The amount spent on schools is a major topic in this year’s election campaign. So, where does all the money for educating the country’s children go?
Spending on schools in England is much higher than it was 20 years ago. But that’s not the full picture in a country which has seen a population boom coincide with a decade-long squeeze on public spending.
This means that in today’s prices, spending per pupil in England is lower than it was in 2010.
While school funding varies across Scotland, Wales and Northern Ireland, all parts of the UK have effectively seen a fall in spending per pupil since 2010.
Where the money goes
Spending on schools is not shared out equally. The amount spent on each primary school child in England in 2018-19 was £5,000, compared with £6,200 for secondary school children.
However, priorities have shifted, with per pupil spending on primary schools increasing by 145% since 1990 after accounting for inflation, compared with 83% for secondaries.
There has been less money for older children, with spending on further education students aged 16-18 up only 16% since the early 90s.
All of this money for nurseries, schools and colleges comes from the government, although most of it is spent via local authorities and other bodies.
Spending on nursery age children has more than doubled
One of the biggest changes in education spending has been for very young children.
Parents of all three- and four-year-olds are now entitled to 15 hours a week free childcare, for 38 weeks a year.
And since 2017, all working parents in England have been allowed 30 hours a week, although there has been criticism of nurseries adding “extras”.
The expansion of free childcare has seen spending per child more than double between 2004 and 2018, from £1,600 to £3,800 in today’s prices.
The population boom
Day-to-day spending on schools in England is set to be about £44bn in 2019-20 – roughly the same as in 2009-10, after inflation.
However, since then the number of schoolchildren has grown by 850,000 – the equivalent of a whole extra year group across the schools system. As a result, spending per pupil has fallen 8% in real terms since 2009-10.
An annual £4.3bn spending increase in England is planned by 2022 in today’s money. This would roughly reverse the cuts of the last decade, but keep spending at the same level as 13 years earlier in 2009; a substantial squeeze on school resources compared with recent history.
Looking across the UK, real terms cuts in school spending per pupil have been largest in Northern Ireland (11%), where pupil numbers have also grown. Cuts have been smaller in Wales (6%) and Scotland (2%), where pupil numbers have been steady.
What are the parties promising on education?
Here’s a concise guide to where the parties stand on key issues like education and schools and universities.
The squeezed teens
The number of young people continuing in full-time education after the age of 16 has more than doubled – from four out of 10 in the mid-1980s to eight out of 10 now.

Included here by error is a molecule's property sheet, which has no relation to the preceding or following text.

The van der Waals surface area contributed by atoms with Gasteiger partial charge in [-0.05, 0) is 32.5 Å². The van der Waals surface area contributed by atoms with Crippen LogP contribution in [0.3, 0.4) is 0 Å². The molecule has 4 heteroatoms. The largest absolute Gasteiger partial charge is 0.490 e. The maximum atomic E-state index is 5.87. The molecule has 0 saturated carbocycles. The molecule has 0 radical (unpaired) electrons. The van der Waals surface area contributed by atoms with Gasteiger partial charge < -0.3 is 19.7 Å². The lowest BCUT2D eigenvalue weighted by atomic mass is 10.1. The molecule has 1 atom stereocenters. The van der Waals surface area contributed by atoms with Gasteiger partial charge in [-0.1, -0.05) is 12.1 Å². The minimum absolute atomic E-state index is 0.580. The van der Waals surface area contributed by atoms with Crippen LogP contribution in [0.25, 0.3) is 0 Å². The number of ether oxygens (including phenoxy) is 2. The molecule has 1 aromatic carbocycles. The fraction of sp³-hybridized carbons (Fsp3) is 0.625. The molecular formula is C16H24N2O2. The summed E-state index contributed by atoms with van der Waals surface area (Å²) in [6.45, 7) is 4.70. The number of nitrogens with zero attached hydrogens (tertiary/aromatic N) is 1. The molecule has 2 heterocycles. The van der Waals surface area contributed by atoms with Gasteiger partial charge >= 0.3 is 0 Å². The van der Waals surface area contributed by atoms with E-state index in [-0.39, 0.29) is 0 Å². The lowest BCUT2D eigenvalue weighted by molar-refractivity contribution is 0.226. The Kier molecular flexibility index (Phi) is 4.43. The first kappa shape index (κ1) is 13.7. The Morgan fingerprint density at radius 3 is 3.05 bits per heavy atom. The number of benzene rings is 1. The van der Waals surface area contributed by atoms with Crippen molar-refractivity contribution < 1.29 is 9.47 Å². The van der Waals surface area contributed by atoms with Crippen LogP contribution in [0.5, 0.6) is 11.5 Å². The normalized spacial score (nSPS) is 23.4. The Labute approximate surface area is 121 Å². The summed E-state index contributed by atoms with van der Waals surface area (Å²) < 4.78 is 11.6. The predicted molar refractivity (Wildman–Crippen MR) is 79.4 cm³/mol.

However, the reduction in per pupil spending has been greater for this group than others, with sixth forms and further education colleges seeing the smallest increases over the past 30 years.
Among sixth formers, the amount available for each pupil has fallen 23% in real terms, from £6,500 a year in 2010 to £5,000 in 2017 – lower than at any point since at least 2002.
Funding per young person in further education colleges fell by about 12% between 2010 and 2018, to the lowest level since 2004.
About £300m extra has been pledged for colleges and sixth forms by 2020 in today’s money, boosting spending by 4% per student.
Apprenticeship and tuition fees boost
Total spending on adult education – not including apprenticeships – has fallen by half over the past decade and by nearly two-thirds since 2003.
This fall has been mainly driven by deliberate attempts to reduce the number of adults taking relatively small and low-level qualifications. The recent Augar review of post-18 education has recommended reversing some of these cuts.
By contrast, apprenticeships spending has risen by 36% in real terms in the past decade. This was mainly driven by more adults aged 19 or over undertaking one, with the share of young apprentices unchanged at 5%.
Although controversial, tuition fees have led to an increase in funding at universities. For each full-time student, English universities are due to receive an average of about £9,300 in 2019-20.
This means per student funding is up 12% in real terms since 1990, despite the number of undergraduates doubling.
The government provides most of this funding for higher education up front, either in the form of grants to universities for teaching, or loans to students for tuition fees.
In the long run, the cost to government is lowered as student loans are repaid, with graduates paying more if they earn more. However, most graduates won’t repay all of their student loans by the time they are cancelled after 30 years – amounting to a government subsidy for graduates.
What difference does spending make?
There have been big changes over the past 20 years.
Education spending has grown fastest for very young children, as studies indicate early intervention can pay off later on.
However, some argue the cuts made to 16- to 18-year-olds’ funding may weaken the effects of this early investment.
Calculating the effects of such choices is not easy. The impact of decisions made now may only become clear years later, as children enter adult life.